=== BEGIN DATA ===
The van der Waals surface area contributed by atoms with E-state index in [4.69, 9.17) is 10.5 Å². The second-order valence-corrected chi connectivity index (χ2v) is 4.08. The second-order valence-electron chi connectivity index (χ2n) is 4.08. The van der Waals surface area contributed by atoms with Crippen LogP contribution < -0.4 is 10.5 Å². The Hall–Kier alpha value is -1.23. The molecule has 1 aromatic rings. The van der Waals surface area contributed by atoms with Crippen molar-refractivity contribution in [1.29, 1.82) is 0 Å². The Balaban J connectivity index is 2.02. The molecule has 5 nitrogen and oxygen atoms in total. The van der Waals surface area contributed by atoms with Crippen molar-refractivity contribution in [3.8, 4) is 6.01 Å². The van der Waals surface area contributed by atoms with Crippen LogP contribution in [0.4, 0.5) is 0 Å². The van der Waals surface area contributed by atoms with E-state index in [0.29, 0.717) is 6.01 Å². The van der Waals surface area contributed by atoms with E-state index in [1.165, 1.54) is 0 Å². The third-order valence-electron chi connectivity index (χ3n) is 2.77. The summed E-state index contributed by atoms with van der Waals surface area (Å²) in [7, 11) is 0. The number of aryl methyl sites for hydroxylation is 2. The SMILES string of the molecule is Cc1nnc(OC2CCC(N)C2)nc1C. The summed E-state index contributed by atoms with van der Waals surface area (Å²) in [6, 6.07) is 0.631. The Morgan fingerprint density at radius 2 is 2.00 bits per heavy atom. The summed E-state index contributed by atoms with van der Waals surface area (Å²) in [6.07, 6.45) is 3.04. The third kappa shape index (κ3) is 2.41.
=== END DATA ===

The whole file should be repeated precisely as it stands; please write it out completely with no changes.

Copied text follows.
The van der Waals surface area contributed by atoms with E-state index in [4.69, 9.17) is 10.5 Å². The second-order valence-corrected chi connectivity index (χ2v) is 4.08. The second-order valence-electron chi connectivity index (χ2n) is 4.08. The van der Waals surface area contributed by atoms with Crippen LogP contribution < -0.4 is 10.5 Å². The Hall–Kier alpha value is -1.23. The molecule has 1 aromatic rings. The van der Waals surface area contributed by atoms with Crippen molar-refractivity contribution in [1.29, 1.82) is 0 Å². The Balaban J connectivity index is 2.02. The molecule has 5 nitrogen and oxygen atoms in total. The van der Waals surface area contributed by atoms with Crippen molar-refractivity contribution in [3.8, 4) is 6.01 Å². The van der Waals surface area contributed by atoms with Crippen LogP contribution in [0.4, 0.5) is 0 Å². The van der Waals surface area contributed by atoms with E-state index in [0.29, 0.717) is 6.01 Å². The van der Waals surface area contributed by atoms with E-state index in [1.165, 1.54) is 0 Å². The third-order valence-electron chi connectivity index (χ3n) is 2.77. The summed E-state index contributed by atoms with van der Waals surface area (Å²) in [7, 11) is 0. The number of aryl methyl sites for hydroxylation is 2. The SMILES string of the molecule is Cc1nnc(OC2CCC(N)C2)nc1C. The summed E-state index contributed by atoms with van der Waals surface area (Å²) in [6, 6.07) is 0.631. The Morgan fingerprint density at radius 2 is 2.00 bits per heavy atom. The summed E-state index contributed by atoms with van der Waals surface area (Å²) in [6.07, 6.45) is 3.04. The third kappa shape index (κ3) is 2.41.